Connell organic farmer using 'beetle banks'
Organic farmer Brad Bailie is a believer in bugs. Strips of blooming plants in a maze of colors — from blue bachelor buttons to ...
CONNELL, Franklin County — Organic farmer Brad Bailie is a believer in bugs.
Strips of blooming plants in a maze of colors — from blue bachelor buttons to white yarrow — dot his 600-acre farm north of Connell. They border fields of potatoes, onions, shallots, primitive heritage wheat varieties spelt and einkorn, and camelina.
In each strip, insects from wasps to flies and lady bugs search for plant-damaging insects or larvae to eat.
Next to one strip is a long patch with green timothy and orchard grass and fescue jutting out from tufts of dead grass — a "beetle bank" that provides year-round protection for ground beetles that dine on other insects and weed seeds.
Bailie is among a few row-crop and vegetable farmers in Washington and Oregon who have created habitat for beetle banks, which originated in England and have been widely used in New Zealand.
While the practice is not widespread in this country, researchers say beetle banks show promise as another tool in the growing sustainable-farming movement to control crop-damaging bug pests and weeds through integrated pest management.
That can include ecological and biological controls, such as the use of such so-called beneficial insects as ground beetles, wasps, lacewings, parasitoid tachinid flies and damsel bugs.
Tree-fruit farmers have tapped biological controls for years: Researchers in the 1960s discovered a predatory mite that was effective in controlling mites, said Vince Jones, professor and entomologist at Washington State University's Tree Fruit Research and Extension Center.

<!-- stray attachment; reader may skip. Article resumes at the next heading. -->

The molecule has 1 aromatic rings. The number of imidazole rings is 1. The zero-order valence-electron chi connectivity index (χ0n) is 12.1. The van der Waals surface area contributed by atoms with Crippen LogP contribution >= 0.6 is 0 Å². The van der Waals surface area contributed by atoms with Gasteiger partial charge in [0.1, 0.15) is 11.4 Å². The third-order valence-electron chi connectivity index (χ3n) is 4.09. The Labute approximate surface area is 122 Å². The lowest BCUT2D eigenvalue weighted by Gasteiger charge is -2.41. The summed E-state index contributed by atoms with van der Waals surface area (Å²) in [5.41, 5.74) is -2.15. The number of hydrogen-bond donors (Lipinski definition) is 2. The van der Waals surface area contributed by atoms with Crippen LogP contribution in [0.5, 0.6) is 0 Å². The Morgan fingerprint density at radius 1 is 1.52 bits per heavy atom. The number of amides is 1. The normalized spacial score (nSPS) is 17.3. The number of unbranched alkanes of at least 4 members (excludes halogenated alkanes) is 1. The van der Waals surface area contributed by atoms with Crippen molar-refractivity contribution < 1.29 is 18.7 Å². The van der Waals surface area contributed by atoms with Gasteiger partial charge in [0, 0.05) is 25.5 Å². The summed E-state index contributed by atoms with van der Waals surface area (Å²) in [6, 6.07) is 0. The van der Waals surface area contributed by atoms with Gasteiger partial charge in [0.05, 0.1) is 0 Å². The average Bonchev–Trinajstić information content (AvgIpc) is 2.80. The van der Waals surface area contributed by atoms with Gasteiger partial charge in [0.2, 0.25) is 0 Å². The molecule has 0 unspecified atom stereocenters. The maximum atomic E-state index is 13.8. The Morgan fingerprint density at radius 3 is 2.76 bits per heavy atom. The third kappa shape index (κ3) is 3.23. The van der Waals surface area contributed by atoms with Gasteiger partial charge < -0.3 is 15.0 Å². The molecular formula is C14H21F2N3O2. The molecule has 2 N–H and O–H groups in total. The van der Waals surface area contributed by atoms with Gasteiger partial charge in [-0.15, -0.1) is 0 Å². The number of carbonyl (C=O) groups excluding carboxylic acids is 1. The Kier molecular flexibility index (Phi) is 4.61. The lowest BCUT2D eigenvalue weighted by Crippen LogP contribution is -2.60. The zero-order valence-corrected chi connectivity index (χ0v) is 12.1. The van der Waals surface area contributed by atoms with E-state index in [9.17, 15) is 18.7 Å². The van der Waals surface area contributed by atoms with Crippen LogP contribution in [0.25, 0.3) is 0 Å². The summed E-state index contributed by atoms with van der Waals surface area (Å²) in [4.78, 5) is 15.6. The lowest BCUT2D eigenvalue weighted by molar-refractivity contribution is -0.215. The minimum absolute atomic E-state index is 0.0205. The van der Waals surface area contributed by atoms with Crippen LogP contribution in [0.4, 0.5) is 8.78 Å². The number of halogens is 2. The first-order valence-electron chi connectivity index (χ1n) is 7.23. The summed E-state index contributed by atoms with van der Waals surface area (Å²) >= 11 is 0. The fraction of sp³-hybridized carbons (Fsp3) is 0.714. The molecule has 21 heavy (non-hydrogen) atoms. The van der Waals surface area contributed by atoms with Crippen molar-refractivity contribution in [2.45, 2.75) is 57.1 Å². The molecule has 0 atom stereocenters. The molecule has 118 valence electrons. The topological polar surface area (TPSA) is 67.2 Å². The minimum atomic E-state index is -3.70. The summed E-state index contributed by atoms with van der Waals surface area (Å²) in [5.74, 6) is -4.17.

Beetle banks, essentially berms of soil anchored by the roots of grasses, protect beetles from plows and other farm equipment and provide shelter to survive the winter. They are designed to mimic hedgerows, said Alec McErlich, an agronomist from New Zealand who introduced the concept to Bailie.
From the banks, the beetles can venture out into adjoining fields to feed.
The beetles will eat some weed seeds, said Rick Boydston, an agronomist with the USDA's Vegetable and Forage Crop Research Unit in Prosser, Benton County, who's involved with research on weed control through use of beneficial insects.
But scientists don't yet know specifics about beetle behavior and their exact diet. So last week in Bailie's fields, plastic cups marked by yellow flags were scattered at varying distances from the beetle bank by Terry Miller, an entomologist with Aggrobiotic Ecological Consulting of Moscow, Idaho.
Miller, who has worked with Bailie since he began farming organically eight years ago, had 120 of these pitfall traps. He baited each with different seeds or insects, from aphids to mustard seed.
"We're measuring how far some got out and what they're feeding on," Miller said.
Bailie, a WSU crop-sciences graduate, said he can't quantify yet how effective the beetle bank and other beneficial insects have been on the land that's been in his family since 1915.
"I do know I have not had any serious pest outbreaks," he said.
A drawback of beetle banks and creating and preserving habitat for other beneficial insects, however, is that it takes acreage out of crop production. Beetles also can take several years to colonize a bank, Ellen said.
"You also have to understand a lot about insect life cycles to deal with beneficials," Bailie said. "I think any habitat you create on your farm is a positive thing, though."
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